National Villain Day

A sneering man in a suit, standing on a red carpet, smirk turned up to 11, with a backdrop of an evil lair..
National villain day illustration

Roll out the black carpet and dust off your favourite menacing laugh because we're diving into the unique, somewhat obscure, and oh-so-dastardly National Villain Day! Yes, you read that right! A day dedicated to the accolades of the ones we love to hate.

When is Villain Day?

It's national villain day on the 29th April.

Origins of National Villain Day

What a day this is! National Villain Day - a special time to revel in the mischief and mayhem caused by our favourite bad guys and gals. With 6 recorded mentions online, its popularity exploded on April 29, 2016, a day that will forever be remembered as villainous victory round the globe.

Why We Celebrate Villains?

While average joes may raise eyebrows, the die-hard fans know that villains play a crucial part in our beloved stories. Often, they're the dark horse driving the protagonist's journey, adding the necessary drama, intrigue and conflict, transforming a humdrum story into a thrilling roller-coaster ride. Who can imagine Batman without Joker or Harry Potter without He Who Must Not Be Named?

Celebration Ideas

Now that you are, hopefully, quite eager about the bad guys, here are some celebration ideas. Host a villain-themed party, encouraging guests to dress as their favourite villain, or binge-watch movies where villains stole the show.

Villains with a Cult Following

From cinema to literature and even in real-life narratives, we've seen villains who've garnered a massive following through their charisma and ingenious, albeit nefarious, schemes. Characters like the Joker, Darth Vader, and Lord Voldemort have earned a special place because they've challenged, intrigued, and sometimes, even drawn empathy from us.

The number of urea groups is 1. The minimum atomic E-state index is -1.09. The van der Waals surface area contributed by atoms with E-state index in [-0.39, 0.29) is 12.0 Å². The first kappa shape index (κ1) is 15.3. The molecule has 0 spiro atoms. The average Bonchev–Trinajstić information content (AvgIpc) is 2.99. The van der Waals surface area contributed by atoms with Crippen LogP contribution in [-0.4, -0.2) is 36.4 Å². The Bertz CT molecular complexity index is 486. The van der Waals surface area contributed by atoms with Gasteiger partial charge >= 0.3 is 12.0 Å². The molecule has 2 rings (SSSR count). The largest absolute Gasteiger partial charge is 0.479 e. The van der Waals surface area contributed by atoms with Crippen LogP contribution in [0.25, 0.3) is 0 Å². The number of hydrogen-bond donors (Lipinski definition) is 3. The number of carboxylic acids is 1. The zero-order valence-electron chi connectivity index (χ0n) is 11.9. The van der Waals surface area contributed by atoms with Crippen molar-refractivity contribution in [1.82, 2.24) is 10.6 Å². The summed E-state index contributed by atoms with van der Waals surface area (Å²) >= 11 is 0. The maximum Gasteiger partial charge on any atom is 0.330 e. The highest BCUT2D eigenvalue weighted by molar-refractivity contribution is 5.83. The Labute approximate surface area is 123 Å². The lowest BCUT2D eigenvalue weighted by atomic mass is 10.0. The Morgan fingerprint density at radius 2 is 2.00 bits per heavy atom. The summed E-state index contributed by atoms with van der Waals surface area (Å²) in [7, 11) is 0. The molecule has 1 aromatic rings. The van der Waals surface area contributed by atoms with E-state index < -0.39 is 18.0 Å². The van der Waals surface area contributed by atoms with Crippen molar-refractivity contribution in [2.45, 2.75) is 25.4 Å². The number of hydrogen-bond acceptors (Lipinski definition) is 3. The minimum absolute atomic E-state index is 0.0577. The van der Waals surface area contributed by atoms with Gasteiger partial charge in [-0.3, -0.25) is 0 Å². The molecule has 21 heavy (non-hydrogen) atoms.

History behind the term 'Villain'

14th century

The Birth of the Term

The term 'villain' originated in the 14th century, stemming from the Old French word 'vilain,' which meant a common person or peasant. During this time, the term was primarily used to describe individuals belonging to the lower social classes, often associated with poverty and lack of education. It did not carry the negative connotation we attribute to the word today.

14th century

The Rise of Old French

During the 14th century, the term 'villain' originated from the Old French word 'vilain'. It was a word used to describe a person who lived and worked on a feudal estate or village. In this context, 'vilain' referred to a commoner or a person of low social status.

16th century

Evolution of Meaning

During the 16th century, the meaning of 'villain' started to shift. It began to refer to a person of low moral character or someone who committed crimes or acted wickedly. The term expanded beyond its original association with social status and took on a more negative and pejorative connotation.

16th century

The Shifting Meaning

By the 16th century, the term 'villain' started to evolve and took on a negative connotation. It began to refer to a person who was wicked, malicious, or morally corrupt. This shift in meaning was influenced by literary works such as plays and literature that portrayed villains as antagonists or evil characters.